NEW YORK – Recent revelations that the US killed an innocent American in a drone strike in Pakistan confirm what a new study, “Death by Drone,” of civilian harm caused by US drone strikes in Yemen shows – that claims about the precision of drone strikes are overstated. The revelations also underscore the stark asymmetry between how the US treats drone strikes that kill its own citizens and those that kill others. While the Obama administration has now publicly acknowledged that it has recently killed three US citizens in drone strikes, it has refused to acknowledge countless other drone strikes around the world which have killed non-US civilians.
In Yemen, the US has been conducting drone strikes since at least 2002, with estimates of the total number of strikes ranging from 91 to 203. While the American and Yemeni governments have lauded the drones’ precise targeting, they have refused to meaningfully disclose key details about the strikes, including how many have been conducted, who has been targeted, or, crucially, the number and identities of civilians killed.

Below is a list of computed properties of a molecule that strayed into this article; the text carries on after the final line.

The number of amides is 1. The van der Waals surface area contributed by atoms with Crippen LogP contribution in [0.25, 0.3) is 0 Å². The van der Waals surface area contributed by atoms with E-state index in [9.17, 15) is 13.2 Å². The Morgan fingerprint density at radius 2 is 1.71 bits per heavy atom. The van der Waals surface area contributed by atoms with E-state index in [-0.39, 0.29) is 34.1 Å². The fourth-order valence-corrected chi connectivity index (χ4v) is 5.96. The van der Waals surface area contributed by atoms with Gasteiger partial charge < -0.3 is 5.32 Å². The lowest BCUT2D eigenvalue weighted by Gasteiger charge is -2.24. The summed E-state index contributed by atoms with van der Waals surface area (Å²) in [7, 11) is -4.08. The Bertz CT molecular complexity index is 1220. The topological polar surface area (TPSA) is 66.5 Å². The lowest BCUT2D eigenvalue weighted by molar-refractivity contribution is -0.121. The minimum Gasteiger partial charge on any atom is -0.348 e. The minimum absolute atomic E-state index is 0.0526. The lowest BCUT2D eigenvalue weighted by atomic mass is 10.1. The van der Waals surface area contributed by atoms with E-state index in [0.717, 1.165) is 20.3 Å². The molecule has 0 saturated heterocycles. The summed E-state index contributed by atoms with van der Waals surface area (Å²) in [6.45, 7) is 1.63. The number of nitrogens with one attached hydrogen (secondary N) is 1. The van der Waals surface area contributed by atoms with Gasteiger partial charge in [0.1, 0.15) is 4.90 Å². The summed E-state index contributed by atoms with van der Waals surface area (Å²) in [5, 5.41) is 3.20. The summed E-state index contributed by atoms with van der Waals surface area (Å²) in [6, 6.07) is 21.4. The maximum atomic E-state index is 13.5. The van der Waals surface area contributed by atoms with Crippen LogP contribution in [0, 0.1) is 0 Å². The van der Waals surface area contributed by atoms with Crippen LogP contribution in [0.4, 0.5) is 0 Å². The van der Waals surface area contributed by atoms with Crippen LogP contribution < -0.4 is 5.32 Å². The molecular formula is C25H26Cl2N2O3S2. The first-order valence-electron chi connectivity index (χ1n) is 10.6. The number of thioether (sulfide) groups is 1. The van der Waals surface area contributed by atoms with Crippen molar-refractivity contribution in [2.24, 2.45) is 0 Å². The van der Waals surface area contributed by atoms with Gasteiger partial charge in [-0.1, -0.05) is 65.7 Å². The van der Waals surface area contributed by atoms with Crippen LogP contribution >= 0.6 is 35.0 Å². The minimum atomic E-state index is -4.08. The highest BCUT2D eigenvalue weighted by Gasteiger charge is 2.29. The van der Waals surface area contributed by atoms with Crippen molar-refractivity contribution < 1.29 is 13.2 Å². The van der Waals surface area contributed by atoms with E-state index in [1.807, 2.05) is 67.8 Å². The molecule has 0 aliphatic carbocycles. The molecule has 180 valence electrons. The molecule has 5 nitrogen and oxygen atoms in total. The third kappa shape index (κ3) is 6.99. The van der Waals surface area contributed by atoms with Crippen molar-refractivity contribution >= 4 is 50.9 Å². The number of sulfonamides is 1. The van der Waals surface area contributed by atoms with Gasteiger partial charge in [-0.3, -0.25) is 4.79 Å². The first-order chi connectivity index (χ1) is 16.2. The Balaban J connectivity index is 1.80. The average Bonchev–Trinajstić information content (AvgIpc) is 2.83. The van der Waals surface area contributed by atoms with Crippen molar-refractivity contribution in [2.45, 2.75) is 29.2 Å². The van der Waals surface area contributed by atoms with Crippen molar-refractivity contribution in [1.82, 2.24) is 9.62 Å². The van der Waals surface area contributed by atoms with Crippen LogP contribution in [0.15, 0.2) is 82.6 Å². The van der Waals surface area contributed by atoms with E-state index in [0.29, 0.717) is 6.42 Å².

In a May 2013 speech at the National Defense University, Obama offered assurances that, outside the Afghan war theater, no drone strike would be carried out unless there was “near-certainty that no civilians will be killed or injured.” Obama also claimed that the US targets only “terrorists who pose a continuing and imminent threat to the American people,” and that it does not launch drone strikes when it has “the ability to capture individual terrorists.”
“Death by Drone,” which includes first-hand testimony from eyewitnesses and survivors of drone strikes in Yemen, tells a different story. The nine case studies documented in the report, four of which cover attacks that came after the 2013 speech, provide credible evidence that US drone strikes have killed and injured Yemeni civilians, suggesting that the “near-certainty” standard is not being effectively implemented.